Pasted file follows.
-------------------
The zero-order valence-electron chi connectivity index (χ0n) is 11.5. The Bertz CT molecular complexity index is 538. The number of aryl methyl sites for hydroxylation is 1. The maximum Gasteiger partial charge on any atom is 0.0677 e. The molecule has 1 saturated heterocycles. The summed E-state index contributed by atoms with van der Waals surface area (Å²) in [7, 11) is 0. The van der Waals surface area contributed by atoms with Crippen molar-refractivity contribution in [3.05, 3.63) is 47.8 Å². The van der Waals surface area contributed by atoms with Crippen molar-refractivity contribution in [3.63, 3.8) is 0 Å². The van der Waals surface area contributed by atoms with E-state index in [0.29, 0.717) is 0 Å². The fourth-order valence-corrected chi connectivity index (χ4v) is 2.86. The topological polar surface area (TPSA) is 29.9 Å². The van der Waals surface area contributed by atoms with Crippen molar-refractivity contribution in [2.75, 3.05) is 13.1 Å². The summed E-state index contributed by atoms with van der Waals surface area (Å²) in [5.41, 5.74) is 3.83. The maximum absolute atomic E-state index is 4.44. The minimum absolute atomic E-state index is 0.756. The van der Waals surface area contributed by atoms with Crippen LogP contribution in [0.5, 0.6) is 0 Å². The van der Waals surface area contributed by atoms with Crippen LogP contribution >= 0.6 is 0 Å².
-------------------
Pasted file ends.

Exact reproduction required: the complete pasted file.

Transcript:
The zero-order valence-electron chi connectivity index (χ0n) is 11.5. The Bertz CT molecular complexity index is 538. The number of aryl methyl sites for hydroxylation is 1. The maximum Gasteiger partial charge on any atom is 0.0677 e. The molecule has 1 saturated heterocycles. The summed E-state index contributed by atoms with van der Waals surface area (Å²) in [7, 11) is 0. The van der Waals surface area contributed by atoms with Crippen molar-refractivity contribution in [3.05, 3.63) is 47.8 Å². The van der Waals surface area contributed by atoms with Crippen molar-refractivity contribution in [3.63, 3.8) is 0 Å². The van der Waals surface area contributed by atoms with E-state index in [0.29, 0.717) is 0 Å². The fourth-order valence-corrected chi connectivity index (χ4v) is 2.86. The topological polar surface area (TPSA) is 29.9 Å². The van der Waals surface area contributed by atoms with Crippen molar-refractivity contribution in [2.75, 3.05) is 13.1 Å². The summed E-state index contributed by atoms with van der Waals surface area (Å²) in [5.41, 5.74) is 3.83. The maximum absolute atomic E-state index is 4.44. The minimum absolute atomic E-state index is 0.756. The van der Waals surface area contributed by atoms with Crippen LogP contribution in [0.5, 0.6) is 0 Å². The van der Waals surface area contributed by atoms with Crippen LogP contribution >= 0.6 is 0 Å².